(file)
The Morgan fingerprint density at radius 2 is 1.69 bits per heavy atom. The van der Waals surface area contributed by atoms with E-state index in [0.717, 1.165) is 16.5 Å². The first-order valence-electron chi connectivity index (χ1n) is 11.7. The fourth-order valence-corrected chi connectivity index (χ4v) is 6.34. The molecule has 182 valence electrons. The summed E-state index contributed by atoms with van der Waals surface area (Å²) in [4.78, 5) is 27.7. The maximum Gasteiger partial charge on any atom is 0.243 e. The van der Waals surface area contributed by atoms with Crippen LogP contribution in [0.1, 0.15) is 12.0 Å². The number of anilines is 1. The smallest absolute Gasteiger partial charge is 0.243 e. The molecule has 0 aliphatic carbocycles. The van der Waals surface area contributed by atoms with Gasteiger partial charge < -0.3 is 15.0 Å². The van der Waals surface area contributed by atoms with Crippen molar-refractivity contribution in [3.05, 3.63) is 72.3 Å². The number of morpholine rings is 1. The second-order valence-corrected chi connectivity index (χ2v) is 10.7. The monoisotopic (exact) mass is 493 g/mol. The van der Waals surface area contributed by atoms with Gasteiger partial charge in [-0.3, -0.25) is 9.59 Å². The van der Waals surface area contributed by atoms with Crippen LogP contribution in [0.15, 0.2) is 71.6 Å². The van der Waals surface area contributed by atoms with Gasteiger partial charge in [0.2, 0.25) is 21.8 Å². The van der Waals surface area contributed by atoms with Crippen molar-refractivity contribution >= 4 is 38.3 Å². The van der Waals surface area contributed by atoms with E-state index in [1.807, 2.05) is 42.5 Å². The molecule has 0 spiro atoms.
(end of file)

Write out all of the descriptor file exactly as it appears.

The Morgan fingerprint density at radius 2 is 1.69 bits per heavy atom. The van der Waals surface area contributed by atoms with E-state index in [0.717, 1.165) is 16.5 Å². The first-order valence-electron chi connectivity index (χ1n) is 11.7. The fourth-order valence-corrected chi connectivity index (χ4v) is 6.34. The molecule has 182 valence electrons. The summed E-state index contributed by atoms with van der Waals surface area (Å²) in [4.78, 5) is 27.7. The maximum Gasteiger partial charge on any atom is 0.243 e. The van der Waals surface area contributed by atoms with Crippen LogP contribution in [0.1, 0.15) is 12.0 Å². The number of anilines is 1. The smallest absolute Gasteiger partial charge is 0.243 e. The molecule has 0 aliphatic carbocycles. The van der Waals surface area contributed by atoms with Gasteiger partial charge < -0.3 is 15.0 Å². The van der Waals surface area contributed by atoms with Crippen molar-refractivity contribution in [3.05, 3.63) is 72.3 Å². The number of morpholine rings is 1. The second-order valence-corrected chi connectivity index (χ2v) is 10.7. The monoisotopic (exact) mass is 493 g/mol. The van der Waals surface area contributed by atoms with Gasteiger partial charge in [-0.3, -0.25) is 9.59 Å². The van der Waals surface area contributed by atoms with Crippen LogP contribution in [0.15, 0.2) is 71.6 Å². The van der Waals surface area contributed by atoms with Gasteiger partial charge in [0.2, 0.25) is 21.8 Å². The van der Waals surface area contributed by atoms with Crippen molar-refractivity contribution >= 4 is 38.3 Å². The van der Waals surface area contributed by atoms with E-state index in [1.807, 2.05) is 42.5 Å². The molecule has 0 spiro atoms.